Use of Multiple Performance-Enhancing Substances— A Deadly Cocktail

Abstract

Context: The harmful consequences of abuse of performance-enhancing substances (PESs), stimulants, and masking agents among athletes, recreational weight lifters, and physical trainers are common. However, the adverse health outcomes with severe unexpected and dramatic consequences are under-recognized or under-reported at the expense of short-term glory or body-image effects, especially in elite sports.

Objective: We report the case of a recreational weight lifter/physical trainer to help summarize the adverse health consequences and outcomes of polypharmacy among athletes and growing subsets in our population engaged in physical/fitness training. We show that in addition to the risk inherent to “stacking” of PESs, the users are predisposed to harmful consequences, including risk of exposure to toxic contaminants.

Design and Setting: A previously healthy man with chronic use of multiple PESs, stimulants, and masking agents presented to a tertiary-care hospital with jaundice and mild hepatitis with rapid progression into liver and multisystem organ failure. This is followed by a brief overview of the specific toxicity (arsenic) and PESs that contributed to the poor outcome in this case.

Conclusion: Surreptitiously or self-administered cocktails of potential PESs including anabolic substances, emerging classes of GH-releasing peptides or androgen precursors, stimulants, and masking agents could lead to adverse consequences including early mortality, multisystem pathology, and unmasked/accelerated malignancy, and could even expose/predispose users to extreme danger from contaminants. This cautionary case reinforces the need to increase awareness and highlights the challenges that testing agencies, regulators, and clinicians face in the fast-developing licit/illicit trade of these products.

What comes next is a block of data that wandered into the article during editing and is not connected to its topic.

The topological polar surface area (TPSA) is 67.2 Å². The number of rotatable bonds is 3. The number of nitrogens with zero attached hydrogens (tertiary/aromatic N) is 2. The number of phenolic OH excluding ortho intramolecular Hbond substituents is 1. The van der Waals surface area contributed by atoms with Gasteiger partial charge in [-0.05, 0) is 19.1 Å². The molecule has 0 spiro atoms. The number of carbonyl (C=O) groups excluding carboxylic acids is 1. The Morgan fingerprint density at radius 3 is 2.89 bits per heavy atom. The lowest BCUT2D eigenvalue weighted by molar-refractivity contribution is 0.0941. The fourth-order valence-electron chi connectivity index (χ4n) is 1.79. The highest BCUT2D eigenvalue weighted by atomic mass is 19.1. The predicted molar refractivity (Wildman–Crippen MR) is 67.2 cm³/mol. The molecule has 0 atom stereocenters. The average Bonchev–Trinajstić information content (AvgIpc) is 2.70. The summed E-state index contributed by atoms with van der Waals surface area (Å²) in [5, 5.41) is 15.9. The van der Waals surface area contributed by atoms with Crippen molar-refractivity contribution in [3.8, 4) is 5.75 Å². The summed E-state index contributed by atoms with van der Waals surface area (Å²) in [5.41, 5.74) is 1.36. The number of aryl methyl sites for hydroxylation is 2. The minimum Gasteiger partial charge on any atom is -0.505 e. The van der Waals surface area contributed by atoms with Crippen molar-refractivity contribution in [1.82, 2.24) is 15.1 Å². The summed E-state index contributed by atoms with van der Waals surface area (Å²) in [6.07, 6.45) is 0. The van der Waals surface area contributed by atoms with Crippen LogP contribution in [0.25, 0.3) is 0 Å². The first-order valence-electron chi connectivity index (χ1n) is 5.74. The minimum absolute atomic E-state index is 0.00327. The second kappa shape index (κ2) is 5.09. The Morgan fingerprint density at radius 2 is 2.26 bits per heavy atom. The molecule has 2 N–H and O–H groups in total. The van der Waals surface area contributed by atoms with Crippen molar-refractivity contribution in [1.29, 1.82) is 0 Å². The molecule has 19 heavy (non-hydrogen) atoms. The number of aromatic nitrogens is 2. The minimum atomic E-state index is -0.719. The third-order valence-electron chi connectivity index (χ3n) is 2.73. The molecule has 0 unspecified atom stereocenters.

1. Departments of Endocrinology/Diabetes Centre (N.J.P.), Clinical Biochemistry (N.J.P.), and Gastroenterology (N.S.), Royal Prince Alfred Hospital, Camperdown, NSW 2050, Australia; Sydney Medical School (K.S.S., N.S.), University of Sydney, Camperdown, NSW 2006, Australia; and Academic Department of Adolescent Medicine (K.S.S.), The Children’s Hospital at Westmead, Westmead, NSW 2145, Australia
  1. Address all correspondence and requests for reprints to: Dr Nimalie J. Perera, Department of Endocrinology, Royal Prince Alfred Hospital, Missenden Road, Camperdown NSW 2050, Australia. E-mail: nimalie.perera@email.cs.nsw.gov.au.

http://jcem.endojournals.org/content/early/2013/11/08/jc.2013-2310.abstract

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